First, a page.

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Taking Names: Critics name ‘Artist’ best picture

- - Sunday, January 15, 2012

'Artist' wins critics' awards for best picture, director

"The Artist," the black-and-white ode to the silent-film era directed by Michel Hazanavicius, led winners with four honors at Thursday's 17th annual Critics' Choice Awards, presented by the 250 members of the Broadcast Film Critics Association.

"The Artist" took the top prize, best picture, as well honors for best score, costume design and director.

"I made a silent movie," French director Hazanavicius joked in English while accepting the award for best picture. "I don't like to speak so much."

"The Help," the adaptation of Kathryn Stockett's best-selling novel about black maids speaking out about their white employers during the civil-rights movement, followed "The Artist" with three wins in the ceremony's acting categories: Viola Davis as best actress, Octavia Spencer as best supporting actress and the film's cast as best acting ensemble.

Others who accepted trophies at the lavish Hollywood Palladium ceremony included George Clooney as best actor for "The Descendants," Christopher Plummer as best supporting actor for "Beginners" and Thomas Horn as best young actor for "Extremely Loud and Incredibly Close."

Other winners included "Bridesmaids" as best comedy movie, "Drive" as best action movie, "Rango" as best animated feature, "Midnight in Paris" as best original screenplay, "Moneyball" as best adapted screenplay, "The Girl With the Dragon Tattoo" for best editing and "Harry Potter and the Deathly Hallows: Part 2" for best makeup and best sound.

Keith Urban to return to stage after surgery

Keith Urban will return to the stage on Feb. 3 Grand Ole Opry for the first time since vocal surgery, the Associated Press reports.

The country superstar had a polyp removed from a vocal cord at Vanderbilt University Medical Center late last year and has been on vocal rest.

His appearance at the Ryman Auditorium next month will be his first public performance since he recorded a song for the "CMA Country Christmas" television special in mid-November.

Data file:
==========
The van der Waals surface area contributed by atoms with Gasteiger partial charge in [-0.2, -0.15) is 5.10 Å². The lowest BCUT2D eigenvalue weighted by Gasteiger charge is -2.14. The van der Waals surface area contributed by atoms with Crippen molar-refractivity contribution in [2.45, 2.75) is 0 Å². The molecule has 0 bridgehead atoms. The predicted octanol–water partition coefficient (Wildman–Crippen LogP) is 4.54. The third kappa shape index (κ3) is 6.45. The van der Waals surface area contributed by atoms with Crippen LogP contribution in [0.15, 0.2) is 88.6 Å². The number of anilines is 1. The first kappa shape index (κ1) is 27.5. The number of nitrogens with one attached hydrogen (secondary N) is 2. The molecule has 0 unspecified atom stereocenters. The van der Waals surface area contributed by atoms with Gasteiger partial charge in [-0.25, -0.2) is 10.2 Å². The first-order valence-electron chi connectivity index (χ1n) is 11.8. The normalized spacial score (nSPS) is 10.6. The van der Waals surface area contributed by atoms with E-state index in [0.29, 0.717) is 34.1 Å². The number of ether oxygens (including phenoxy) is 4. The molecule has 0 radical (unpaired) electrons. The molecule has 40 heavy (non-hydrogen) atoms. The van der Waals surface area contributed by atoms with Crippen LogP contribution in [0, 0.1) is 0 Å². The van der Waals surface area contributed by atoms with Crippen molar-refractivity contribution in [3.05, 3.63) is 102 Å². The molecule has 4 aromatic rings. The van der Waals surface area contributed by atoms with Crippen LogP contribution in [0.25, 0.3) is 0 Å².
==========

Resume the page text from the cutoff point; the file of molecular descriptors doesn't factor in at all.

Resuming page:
He was forced to postpone his "All For The Hall" benefit concert for the Country Music Hall of Fame that was originally scheduled for Jan. 18. He also rescheduled the tail end of his 2011 concert tour for later this year.

Deputy in Gibson arrest to have his day in court

A jury should decide whether the sheriff's deputy who arrested Mel Gibson for drunken driving suffered workplace discrimination, a judge ruled Thursday, despite expressing serious concerns about whether the man can win his case.

Superior Court Judge Barbara Scheper said James Mee should be allowed to argue to jurors that he suffered discrimination and a hostile work environment after arresting Mr. Gibson in Malibu in 2006.

Deputy Mee, who is Jewish, claims his Christian superior officers ordered him to remove Mr. Gibson's anti-Semitic remarks from a report and then ostracized him and blocked his chances for a promotion.

Attorneys for the Los Angeles Sheriff's Department have denied any wrongdoing and have written in court filings that the deputy was insubordinate at times after Mr. Gibson's arrest and subjected to the same discipline as others.

Judge Scheper noted that Deputy Mee is still on the force, although he no longer patrols for drunken drivers in the coastal community of Malibu. She dismissed his allegation Thursday that he was retaliated against and questioned whether he would be able to recoup any damages at trial.

While the deputy complained to others in the department that Mr. Gibson's arrest was mishandled, it didn't appear he ever cited his religion as a cause for discrimination, the judge said.

Mr. Gibson's arrest and the revelation of his anti-Semitic rant in Deputy Mee's patrol car damaged the Oscar-winning director's reputation for years. He apologized for his conduct and his conviction was expunged in 2009 after he completed all the terms of his sentence.

Eddie Van Halen donates electric guitars to schools

Rocker Eddie Van Halen has donated 75 electric guitars to Los Angeles-area high schools as a way to inspire music in kids, according to the Associated Press.

Tricia Steel of the Mr. Holland's Opus Foundation says the Van Halen lead-guitarist came with the brand-new guitars this week, saying he wanted them used in schools and not sold.

The nonprofit Los Angeles foundation has distributed the guitars to seven schools serving mostly low-income students that needed them to replace broken instruments or build music enrollment.

Schools were not told where the guitars came from until they arrived, and then they were advised to keep them under tight lock and key.

Compiled from Web and wire service reports